Discover four micro-museums that respond to the environmental concerns of Montréal communities.
In the wake of Nature near you, the open-air museum initiated in 2020 that’s been making its way through Greater Montréal parks ever since, Espace pour la vie is now introducing micro-museums. What’s special about them? They’ve been created by citizens from different boroughs.
This initiative received a financial contribution from the Secrétariat à la région métropolitaine du ministère des Affaires municipales de l’Habitation as part of the Fonds d’initiative et de rayonnement de la métropole (FIRM) and its call for projects on the theme Pour une communauté connectée. This initiative is made possible in part by the support of the Foundation of Greater Montreal.
The idea behind this project is to strengthen the connection between humans and nature, using themes that reach out to people. “Everything’s come from people in the neighborhoods,” states Josiane Fontaine-Zuchowski, cultural officer for micro-museums at Space for Life. “The subjects, the approach, the micro-museum format, and so on.” Four community organizations located in disadvantaged Montréal neighborhoods (Hoodstock, Concertation Anjou, Concertation Saint-Léonard and Centre communautaire Bon Courage in Place Benoît) have collaborated closely to bring people taking part in the co-creation workshops together. That approach has turned out to be hugely successful.
“I wouldn’t have wanted micro-museums to be done any differently,” Ms. Fontaine-Zuchowski adds. “These people may not be specialists in environmental manners, or in art or in science, but they’re familiar with the issues and challenges in their neighborhoods.” In the beginning, she remembers, citizens’ groups had a lot of questions and doubts concerning the project. “But starting with the second workshop they attended, they understood that our ears were wide open and that our approach was serious. After that,” she exclaims, “we could see the sparkle in their eyes!” In all, more than 50 people participated in the co-creation project, each of them devoting a dozen or so hours to it.
These artistic, scientific and experiential installations will go on display in a public place – park, library, Maison de la culture or community center – and then be put away at the end of the day. Someone leads the workshop and answers the public’s questions. “They’re little portable museums,” is how Josiane Fontaine-Zuchowski describes them.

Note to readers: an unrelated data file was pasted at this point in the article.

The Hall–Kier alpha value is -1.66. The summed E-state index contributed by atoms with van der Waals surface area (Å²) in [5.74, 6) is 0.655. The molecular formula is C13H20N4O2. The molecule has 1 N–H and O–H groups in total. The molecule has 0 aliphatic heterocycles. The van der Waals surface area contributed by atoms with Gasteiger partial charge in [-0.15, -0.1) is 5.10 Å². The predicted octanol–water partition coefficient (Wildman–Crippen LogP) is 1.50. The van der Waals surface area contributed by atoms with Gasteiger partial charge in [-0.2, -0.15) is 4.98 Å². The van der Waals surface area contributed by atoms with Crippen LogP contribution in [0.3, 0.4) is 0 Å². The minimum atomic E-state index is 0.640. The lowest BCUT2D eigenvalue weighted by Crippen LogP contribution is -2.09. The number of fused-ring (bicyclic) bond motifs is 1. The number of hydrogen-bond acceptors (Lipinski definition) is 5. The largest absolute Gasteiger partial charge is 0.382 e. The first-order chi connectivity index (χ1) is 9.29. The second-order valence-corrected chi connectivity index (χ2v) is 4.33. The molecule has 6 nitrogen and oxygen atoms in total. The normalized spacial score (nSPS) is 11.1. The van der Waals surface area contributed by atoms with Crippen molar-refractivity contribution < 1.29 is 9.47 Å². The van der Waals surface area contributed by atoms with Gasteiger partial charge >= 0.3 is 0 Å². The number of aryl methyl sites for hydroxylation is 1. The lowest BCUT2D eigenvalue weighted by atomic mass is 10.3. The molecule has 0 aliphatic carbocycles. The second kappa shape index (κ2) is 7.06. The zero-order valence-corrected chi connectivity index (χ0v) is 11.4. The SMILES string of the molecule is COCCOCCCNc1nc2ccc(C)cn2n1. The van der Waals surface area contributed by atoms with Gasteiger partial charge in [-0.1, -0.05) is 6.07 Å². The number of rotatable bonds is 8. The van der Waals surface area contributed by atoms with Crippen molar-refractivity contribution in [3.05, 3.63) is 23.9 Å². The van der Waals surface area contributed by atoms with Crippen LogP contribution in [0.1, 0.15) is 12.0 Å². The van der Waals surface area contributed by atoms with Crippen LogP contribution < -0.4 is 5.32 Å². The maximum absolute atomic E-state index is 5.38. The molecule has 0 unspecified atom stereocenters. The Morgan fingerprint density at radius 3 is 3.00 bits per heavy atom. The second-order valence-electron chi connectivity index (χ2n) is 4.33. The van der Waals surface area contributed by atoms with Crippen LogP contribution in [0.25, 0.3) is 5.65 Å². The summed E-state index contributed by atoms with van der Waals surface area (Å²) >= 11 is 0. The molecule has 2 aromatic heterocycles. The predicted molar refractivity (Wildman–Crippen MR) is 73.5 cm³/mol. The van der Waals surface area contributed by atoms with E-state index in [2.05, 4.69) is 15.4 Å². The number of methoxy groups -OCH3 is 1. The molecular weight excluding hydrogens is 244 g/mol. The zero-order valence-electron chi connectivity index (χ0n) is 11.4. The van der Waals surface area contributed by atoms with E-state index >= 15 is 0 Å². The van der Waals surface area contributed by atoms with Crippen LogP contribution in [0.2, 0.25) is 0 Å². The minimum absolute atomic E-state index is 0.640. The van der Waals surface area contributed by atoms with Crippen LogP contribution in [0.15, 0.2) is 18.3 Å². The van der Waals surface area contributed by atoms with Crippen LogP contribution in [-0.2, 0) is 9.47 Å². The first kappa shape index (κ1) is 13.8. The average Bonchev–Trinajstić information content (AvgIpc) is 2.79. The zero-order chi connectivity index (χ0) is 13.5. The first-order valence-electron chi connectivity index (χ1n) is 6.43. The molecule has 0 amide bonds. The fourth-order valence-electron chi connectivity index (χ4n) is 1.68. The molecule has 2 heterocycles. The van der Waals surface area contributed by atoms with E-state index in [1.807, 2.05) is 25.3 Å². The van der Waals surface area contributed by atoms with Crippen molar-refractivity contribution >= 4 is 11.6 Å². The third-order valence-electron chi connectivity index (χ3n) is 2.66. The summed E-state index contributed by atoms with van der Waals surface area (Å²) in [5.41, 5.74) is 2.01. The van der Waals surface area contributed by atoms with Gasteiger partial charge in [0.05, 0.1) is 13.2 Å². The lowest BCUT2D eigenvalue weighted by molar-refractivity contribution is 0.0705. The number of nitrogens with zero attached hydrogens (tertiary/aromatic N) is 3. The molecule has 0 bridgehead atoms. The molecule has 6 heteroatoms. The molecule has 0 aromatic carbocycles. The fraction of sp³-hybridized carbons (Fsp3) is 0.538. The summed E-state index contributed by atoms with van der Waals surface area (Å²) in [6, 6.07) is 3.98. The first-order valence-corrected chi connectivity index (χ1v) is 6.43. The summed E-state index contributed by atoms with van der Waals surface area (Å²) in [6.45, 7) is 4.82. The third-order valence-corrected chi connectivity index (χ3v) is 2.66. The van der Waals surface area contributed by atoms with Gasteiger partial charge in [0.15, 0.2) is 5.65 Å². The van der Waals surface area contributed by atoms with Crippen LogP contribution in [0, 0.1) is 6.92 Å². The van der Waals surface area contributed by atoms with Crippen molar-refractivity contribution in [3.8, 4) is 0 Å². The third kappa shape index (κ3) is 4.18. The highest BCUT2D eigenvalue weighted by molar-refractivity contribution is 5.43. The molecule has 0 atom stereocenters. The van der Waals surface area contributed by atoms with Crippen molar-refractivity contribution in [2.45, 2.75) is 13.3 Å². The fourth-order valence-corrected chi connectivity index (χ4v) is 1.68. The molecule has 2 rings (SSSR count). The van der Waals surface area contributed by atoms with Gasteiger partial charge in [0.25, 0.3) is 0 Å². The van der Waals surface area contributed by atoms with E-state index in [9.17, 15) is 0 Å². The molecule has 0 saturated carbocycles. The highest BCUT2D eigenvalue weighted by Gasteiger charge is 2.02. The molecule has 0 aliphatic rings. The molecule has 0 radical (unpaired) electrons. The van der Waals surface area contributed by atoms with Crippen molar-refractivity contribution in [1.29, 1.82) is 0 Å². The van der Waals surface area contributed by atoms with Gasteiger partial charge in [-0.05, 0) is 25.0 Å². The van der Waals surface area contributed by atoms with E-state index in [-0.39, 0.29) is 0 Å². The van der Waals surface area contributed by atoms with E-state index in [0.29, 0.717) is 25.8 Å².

Micro-museums imagined by the community
The pilot project was initially designed last summer, and the prototypes are being rolled out this fall in four boroughs. Citizens of Saint-Laurent, for example, will be made aware of the importance of composting: through a game inspired by basketball, people learn to sort trash according to whether it’s compostable or not. In the co-creation process, the idea of integrating basketball in the micro-museum came from the group, which consisted for the most part of youngsters under the age of 18. “It’s far and away their favorite sport, and they want to involve it in the experience,” explains Ms. Fontaine-Zuchowski.
Up in Montréal North, the museum installation allows viewers to learn more about heat islands. “The concept of this micro-museum is to transform an ‘urban heat’ island into a ‘human warmth’ island. We wanted to create a shady area to cool off in during the summer and arrange a meeting place where people can chat and enjoy themselves,” she explains.” Members of the community are invited to answer questions by hanging colored ribbons that will progressively turn into a work. When that work is completed, it will offer shade to people passing by.
In Saint-Léonard, mental health and nature are at the heart of neighborhood residents’ concerns. “We wanted to build a dome that stimulates the five senses and that shows the extent to which nature contributes to mental health,” the cultural officer explains. Inside the dome you hear birds singing or the sound of the wind, you get to touch different natural elements (bits of wood, fir cones, plants), you smell flower fragrances and you discover nature prescriptions on the walls. The cultural officer ticks them off: “They’re invitations to go to a park in the area, to observe ducks, to explore the Caverne de Saint-Léonard.”
And finally, citizens of Anjou have created a micro-museum where you sense a pronounced interest in streams, which have unfortunately been buried by urbanization. They’ve developed a game where blocks reveal what the neighborhood could look like with green corridors, green roofs and urban beehives. A utopian Anjou presented by its citizens here: something to dream about!
When museums turn up in Montréal neighborhoods
Espace pour la vie wants to reach a different clientele from the one that normally visits its museums. “We want to offer services to all communities, not just to the ones that come to our museums,” Josiane Fontaine-Zuchowski emphasizes. The micro-museums will particularly target neighborhoods where the population is more vulnerable or at risk of exclusion.
“These micro-museums,” the cultural officer concludes, “aren’t Espace pour la vie museums: they’re citizens’ museums.”